Dia show aims to place Charlotte Posenenske firmly among stars of minimalist sculpture

It is the first large-scale US exhibition of the German artist's work

Charlotte Posenske's Vierantrohr (Square Tubes [Series D]) (1967) © Estate of Charlotte Posenenske.

Charlotte Posenske's Vierantrohr (Square Tubes [Series D]) (1967) © Estate of Charlotte Posenenske.

“Though art’s formal development has progressed at an increasing tempo, its social function has regressed,” Charlotte Posenenske wrote in May 1968 for the Swiss magazine Art International. Europe was engulfed in protests against social injustice, especially West Germany where Posenenske was based. And although Posenenske, then aged 38, was in one of her most creative phases—two years into creating the industrially fabricated, modular series of sculpture that made her name—she was already considering her artistic future.

Fifty years on, Posenenske tends to be seen as a footnote in the history of minimal sculpture. This position is likely to change with her first large-scale US exhibition at Dia: Beacon, placing her alongside artists such as Sol Le Witt, Fred Sandback and Donald Judd. Jessica Morgan, Dia’s director, says she first saw Posenenske’s work in 2005 in Wolfgang Tillmans’ Between Bridges studio and gallery in Bethnal Green. On the back of that she acquired a number of works for the Tate, including several Square Tubes [Series D] (1967). In December 2018, Dia announced it had bought 155 works covering all phases of the artist’s production.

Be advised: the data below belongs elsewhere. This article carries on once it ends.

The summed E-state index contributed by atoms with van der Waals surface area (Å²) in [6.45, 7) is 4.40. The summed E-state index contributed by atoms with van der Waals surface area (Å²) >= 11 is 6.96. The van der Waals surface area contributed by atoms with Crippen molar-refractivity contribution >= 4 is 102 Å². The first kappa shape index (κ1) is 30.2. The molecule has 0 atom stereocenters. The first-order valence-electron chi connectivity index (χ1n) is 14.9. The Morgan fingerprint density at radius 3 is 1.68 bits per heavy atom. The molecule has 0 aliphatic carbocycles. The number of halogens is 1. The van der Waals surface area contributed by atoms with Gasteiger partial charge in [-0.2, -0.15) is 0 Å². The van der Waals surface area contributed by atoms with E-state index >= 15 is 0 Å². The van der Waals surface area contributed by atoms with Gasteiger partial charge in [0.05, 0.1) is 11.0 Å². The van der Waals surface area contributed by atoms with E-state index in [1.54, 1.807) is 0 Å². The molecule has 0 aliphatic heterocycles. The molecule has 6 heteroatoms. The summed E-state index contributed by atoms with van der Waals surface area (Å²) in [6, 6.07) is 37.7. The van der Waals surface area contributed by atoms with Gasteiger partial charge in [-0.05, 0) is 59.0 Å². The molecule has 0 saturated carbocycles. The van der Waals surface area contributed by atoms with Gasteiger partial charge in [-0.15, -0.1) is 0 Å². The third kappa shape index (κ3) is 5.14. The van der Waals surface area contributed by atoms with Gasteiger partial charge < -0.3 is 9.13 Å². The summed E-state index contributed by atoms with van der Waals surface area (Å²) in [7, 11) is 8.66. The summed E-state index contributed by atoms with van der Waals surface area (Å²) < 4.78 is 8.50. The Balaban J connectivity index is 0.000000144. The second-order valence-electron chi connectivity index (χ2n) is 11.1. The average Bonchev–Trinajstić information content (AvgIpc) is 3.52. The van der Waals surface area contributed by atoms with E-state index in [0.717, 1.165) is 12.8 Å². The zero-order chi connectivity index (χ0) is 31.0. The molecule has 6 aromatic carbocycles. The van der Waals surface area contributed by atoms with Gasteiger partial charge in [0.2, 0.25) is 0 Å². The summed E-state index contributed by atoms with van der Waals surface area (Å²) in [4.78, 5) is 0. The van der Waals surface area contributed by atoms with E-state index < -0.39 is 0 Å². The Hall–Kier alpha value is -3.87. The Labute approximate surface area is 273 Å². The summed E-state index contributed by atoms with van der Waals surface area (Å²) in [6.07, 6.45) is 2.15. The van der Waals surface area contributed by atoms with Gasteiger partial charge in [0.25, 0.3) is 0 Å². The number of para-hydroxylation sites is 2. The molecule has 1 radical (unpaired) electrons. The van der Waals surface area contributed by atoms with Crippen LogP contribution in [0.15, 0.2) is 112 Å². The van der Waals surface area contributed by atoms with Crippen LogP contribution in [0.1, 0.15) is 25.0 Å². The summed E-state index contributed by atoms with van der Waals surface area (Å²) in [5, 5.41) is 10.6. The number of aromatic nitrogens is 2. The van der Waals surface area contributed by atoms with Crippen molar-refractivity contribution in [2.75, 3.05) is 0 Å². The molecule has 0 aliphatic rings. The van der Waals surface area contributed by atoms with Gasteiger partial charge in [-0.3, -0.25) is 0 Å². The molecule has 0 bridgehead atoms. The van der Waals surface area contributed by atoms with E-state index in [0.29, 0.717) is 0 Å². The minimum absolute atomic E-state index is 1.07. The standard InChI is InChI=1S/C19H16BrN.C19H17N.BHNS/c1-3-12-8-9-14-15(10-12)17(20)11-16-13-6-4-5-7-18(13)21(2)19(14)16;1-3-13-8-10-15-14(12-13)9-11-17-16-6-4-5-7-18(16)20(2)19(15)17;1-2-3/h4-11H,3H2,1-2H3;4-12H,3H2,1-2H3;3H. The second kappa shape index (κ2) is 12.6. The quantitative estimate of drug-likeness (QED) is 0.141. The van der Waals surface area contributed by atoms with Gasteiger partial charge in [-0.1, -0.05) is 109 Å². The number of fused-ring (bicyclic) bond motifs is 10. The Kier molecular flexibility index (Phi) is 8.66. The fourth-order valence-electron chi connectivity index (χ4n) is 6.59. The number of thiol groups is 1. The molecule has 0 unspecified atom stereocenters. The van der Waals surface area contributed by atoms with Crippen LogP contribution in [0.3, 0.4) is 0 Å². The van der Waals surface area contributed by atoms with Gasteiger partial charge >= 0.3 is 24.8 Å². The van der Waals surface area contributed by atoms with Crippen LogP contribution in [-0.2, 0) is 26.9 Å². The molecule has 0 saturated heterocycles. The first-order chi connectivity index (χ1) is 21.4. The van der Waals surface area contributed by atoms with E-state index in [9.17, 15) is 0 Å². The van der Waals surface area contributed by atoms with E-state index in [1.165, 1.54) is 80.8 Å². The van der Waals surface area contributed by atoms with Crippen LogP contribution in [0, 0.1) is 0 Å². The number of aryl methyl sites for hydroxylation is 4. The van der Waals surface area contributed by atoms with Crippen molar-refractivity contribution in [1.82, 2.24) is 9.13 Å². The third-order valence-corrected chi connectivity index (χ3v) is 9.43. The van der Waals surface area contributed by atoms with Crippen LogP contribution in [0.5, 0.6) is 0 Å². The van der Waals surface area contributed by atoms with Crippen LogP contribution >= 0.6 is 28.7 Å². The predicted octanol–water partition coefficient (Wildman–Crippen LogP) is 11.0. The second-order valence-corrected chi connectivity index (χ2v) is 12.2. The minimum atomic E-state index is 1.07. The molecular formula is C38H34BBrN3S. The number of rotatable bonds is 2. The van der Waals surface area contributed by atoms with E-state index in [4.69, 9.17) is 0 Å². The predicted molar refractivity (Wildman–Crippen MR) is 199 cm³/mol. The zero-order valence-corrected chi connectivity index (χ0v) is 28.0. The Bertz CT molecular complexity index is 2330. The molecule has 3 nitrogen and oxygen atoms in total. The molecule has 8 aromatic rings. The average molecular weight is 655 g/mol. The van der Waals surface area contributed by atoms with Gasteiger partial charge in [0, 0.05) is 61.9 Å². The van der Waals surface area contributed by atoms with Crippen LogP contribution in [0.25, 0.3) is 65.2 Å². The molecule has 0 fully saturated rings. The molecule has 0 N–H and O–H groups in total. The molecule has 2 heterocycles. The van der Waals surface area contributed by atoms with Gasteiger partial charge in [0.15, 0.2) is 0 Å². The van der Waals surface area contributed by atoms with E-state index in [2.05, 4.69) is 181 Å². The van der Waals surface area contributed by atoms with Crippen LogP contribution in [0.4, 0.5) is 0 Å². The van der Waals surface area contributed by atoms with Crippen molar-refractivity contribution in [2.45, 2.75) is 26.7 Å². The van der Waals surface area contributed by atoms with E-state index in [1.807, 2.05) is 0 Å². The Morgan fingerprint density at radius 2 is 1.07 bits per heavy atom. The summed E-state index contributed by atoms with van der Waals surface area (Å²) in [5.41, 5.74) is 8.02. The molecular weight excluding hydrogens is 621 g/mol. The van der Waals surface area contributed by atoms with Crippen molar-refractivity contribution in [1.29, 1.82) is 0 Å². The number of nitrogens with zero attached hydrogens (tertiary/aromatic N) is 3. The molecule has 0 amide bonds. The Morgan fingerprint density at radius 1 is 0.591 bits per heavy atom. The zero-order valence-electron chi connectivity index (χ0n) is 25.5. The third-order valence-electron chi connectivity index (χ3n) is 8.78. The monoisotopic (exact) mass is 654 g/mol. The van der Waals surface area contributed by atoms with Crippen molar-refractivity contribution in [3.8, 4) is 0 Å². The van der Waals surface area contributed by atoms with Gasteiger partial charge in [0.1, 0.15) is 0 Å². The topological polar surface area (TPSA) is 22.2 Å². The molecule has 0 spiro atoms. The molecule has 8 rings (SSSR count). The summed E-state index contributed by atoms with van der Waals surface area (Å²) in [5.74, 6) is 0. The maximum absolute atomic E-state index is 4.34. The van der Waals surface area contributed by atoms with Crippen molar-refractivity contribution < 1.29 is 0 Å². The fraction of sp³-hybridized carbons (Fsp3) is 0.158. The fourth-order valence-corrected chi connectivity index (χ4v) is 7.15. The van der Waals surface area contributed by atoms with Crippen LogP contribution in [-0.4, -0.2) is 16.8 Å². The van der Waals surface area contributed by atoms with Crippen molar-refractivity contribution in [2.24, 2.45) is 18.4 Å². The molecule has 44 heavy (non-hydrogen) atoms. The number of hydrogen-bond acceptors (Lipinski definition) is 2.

Charlotte Posenske's Vierantrohr (Square Tubes [Series D]) (1967) © Estate of Charlotte Posenenske

“Posenenske’s work is important for Dia, partly because it shows a European dimension [to minimalism], as well as divergent understanding of seriality,” Morgan says. Posenenske took serialism “to its logical conclusion”, creating “an open system” that means works can be factory-fabricated in an unlimited edition. She also allowed museums and collectors to arrange her sculptures as they choose, was interested in mass production and in the participation of the “consumer”. She once explained: “I make series because I do not want to make single pieces for individuals.”

The exhibition’s main supporters are Brenda R. Potter, the Kaleta A. Doolin Foundation, VIA Art Fund, and the Andy Warhol Foundation for the Visual Arts. The show will travel to Macba in Barcelona, the KW21 in Düsseldorf and Mudam in Luxembourg.

Charlotte Posenenske: Work in Progress, Dia:Beacon, Beacon, 8 March-9 September


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